Proposals to allow universities to underwrite student loans have been drawn up by civil servants as part of research into how to shift the burden away from the taxpayer as a result of some students being unable to repay their loans.
The plans were commissioned by David Willetts, who was universities minister until the recent cabinet reshuffle. He believes that universities should be allowed to buy up the debt and then be repaid by students who would, in theory, benefit from a supportive long-term relationship with third-level institutions.
While the idea is that universities could make money if graduates earn more than expected, it is also controversial, not least because of fears that universities might expect to be allowed to raise the £9,000 cap on fees in exchange for taking responsibility for some of the risk of recouping loans. There are also concerns that raising the importance of students’ future earnings could mean there would be fewer incentives to offer courses that do not lead to high earnings, such as those in the humanities and social services.
Advocates of the idea suggest however that students would benefit from a long-term relationship with universities, who would have an interest in providing retraining and further career support. The BBC’s Newsnight reported that at least half a dozen universities had expressed support for the proposals. Willetts told the programme: “The main point of the idea is to give universities a stronger incentive to focus on the jobs and the earnings prospects of their graduates and to keep the graduate and the university in contact with each other. At the moment the Student Loans Company is not allowed to provide any information about graduates to universities so we make it impossible to for them to build the kind of contacts that they have in the US. I think that if the student consents that kind of information exchange should happen and if the university wishes they should be able to hold the student debt.”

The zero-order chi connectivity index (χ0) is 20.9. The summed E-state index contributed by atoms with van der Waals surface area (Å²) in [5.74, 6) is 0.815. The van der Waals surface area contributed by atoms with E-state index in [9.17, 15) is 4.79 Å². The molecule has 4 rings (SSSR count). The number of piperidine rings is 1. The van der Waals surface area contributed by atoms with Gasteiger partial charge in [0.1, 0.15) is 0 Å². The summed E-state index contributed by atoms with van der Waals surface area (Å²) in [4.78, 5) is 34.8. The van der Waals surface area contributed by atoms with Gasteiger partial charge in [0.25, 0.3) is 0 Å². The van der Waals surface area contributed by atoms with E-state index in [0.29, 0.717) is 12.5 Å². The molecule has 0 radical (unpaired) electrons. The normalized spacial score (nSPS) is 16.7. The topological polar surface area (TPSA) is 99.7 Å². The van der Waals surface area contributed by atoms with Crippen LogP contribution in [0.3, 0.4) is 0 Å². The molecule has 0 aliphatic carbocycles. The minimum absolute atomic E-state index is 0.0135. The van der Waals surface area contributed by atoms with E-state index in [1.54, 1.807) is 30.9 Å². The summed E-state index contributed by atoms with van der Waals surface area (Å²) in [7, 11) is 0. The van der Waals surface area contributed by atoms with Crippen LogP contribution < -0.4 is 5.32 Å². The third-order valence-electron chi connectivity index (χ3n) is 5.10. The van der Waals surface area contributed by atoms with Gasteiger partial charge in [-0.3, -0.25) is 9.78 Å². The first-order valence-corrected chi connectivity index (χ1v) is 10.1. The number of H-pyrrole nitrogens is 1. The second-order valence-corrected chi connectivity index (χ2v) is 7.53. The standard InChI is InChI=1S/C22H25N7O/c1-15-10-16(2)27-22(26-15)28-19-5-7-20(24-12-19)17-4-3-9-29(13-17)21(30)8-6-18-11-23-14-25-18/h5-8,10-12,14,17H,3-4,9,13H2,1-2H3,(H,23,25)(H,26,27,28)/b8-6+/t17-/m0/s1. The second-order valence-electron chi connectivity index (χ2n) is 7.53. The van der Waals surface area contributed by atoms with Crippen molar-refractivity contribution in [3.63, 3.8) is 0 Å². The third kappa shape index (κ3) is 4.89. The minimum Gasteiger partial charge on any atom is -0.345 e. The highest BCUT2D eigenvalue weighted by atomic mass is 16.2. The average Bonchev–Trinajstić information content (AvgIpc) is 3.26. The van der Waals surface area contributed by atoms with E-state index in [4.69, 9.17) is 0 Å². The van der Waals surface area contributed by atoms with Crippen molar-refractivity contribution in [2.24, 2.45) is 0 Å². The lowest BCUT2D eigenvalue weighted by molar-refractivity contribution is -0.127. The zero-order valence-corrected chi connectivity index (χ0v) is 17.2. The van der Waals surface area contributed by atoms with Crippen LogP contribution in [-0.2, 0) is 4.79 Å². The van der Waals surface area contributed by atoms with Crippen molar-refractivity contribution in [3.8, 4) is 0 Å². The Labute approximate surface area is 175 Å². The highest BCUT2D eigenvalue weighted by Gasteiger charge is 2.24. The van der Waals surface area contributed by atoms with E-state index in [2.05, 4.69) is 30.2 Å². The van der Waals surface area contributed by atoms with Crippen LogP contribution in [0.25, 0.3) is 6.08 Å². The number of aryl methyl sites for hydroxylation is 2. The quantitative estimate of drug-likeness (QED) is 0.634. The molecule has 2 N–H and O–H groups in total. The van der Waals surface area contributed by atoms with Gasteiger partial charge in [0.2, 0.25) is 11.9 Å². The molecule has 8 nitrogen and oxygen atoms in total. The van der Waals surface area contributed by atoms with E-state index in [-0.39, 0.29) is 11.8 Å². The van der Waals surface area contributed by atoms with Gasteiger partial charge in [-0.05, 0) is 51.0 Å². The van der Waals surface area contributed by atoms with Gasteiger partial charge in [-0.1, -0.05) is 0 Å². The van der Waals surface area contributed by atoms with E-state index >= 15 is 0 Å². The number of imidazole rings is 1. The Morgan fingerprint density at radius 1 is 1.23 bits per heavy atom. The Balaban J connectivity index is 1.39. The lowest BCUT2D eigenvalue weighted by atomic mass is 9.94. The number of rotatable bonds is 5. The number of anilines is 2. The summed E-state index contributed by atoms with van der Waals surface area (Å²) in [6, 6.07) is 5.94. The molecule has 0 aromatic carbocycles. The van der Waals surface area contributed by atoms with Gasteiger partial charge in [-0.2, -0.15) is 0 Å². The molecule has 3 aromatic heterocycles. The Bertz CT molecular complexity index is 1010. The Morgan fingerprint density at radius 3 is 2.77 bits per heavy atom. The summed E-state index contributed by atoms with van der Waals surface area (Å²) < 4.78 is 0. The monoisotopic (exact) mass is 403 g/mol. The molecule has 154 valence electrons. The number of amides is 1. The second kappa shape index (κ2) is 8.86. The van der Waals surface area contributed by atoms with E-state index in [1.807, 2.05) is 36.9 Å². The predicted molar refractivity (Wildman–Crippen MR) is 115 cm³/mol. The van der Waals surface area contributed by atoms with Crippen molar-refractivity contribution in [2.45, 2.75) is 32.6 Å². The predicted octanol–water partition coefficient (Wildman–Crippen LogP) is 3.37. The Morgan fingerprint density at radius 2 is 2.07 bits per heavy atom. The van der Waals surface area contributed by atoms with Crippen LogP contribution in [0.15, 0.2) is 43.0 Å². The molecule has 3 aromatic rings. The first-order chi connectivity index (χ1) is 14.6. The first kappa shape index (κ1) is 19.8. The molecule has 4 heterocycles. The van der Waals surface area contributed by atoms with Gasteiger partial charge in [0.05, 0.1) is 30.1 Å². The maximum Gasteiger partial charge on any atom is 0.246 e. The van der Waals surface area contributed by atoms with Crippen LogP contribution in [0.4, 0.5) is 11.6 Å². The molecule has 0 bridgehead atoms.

A spokesperson for the Department for Business, Innovation and Skills said: “The department regularly conducts research in order to explore the viability of policy suggestions and these play an important role in informing ministers and shaping policy. David Willetts commissioned this research when he was the universities and science minister and it does not represent government policy.”
I’m all for trying to lessen the burden of student debt on the taxpayer, but raising the tuition fees to over £9000 is what I would call ‘a disaster plan’. It already costs an awful lot for a degree now as it is, so making it more expensive could potentially cause a class divide even amongst graduates, to add the already apparent class system we have between those who go to university and get degrees and work in more professional careers to those who leave school early and take on lower paid jobs just to get by in life. I have little respect for ideas that almost isolate different classes from each other, based on careers. There is little in fact no guarantee a scheme like this will genuinely work as no company would want to see a load of debt on their balance sheets.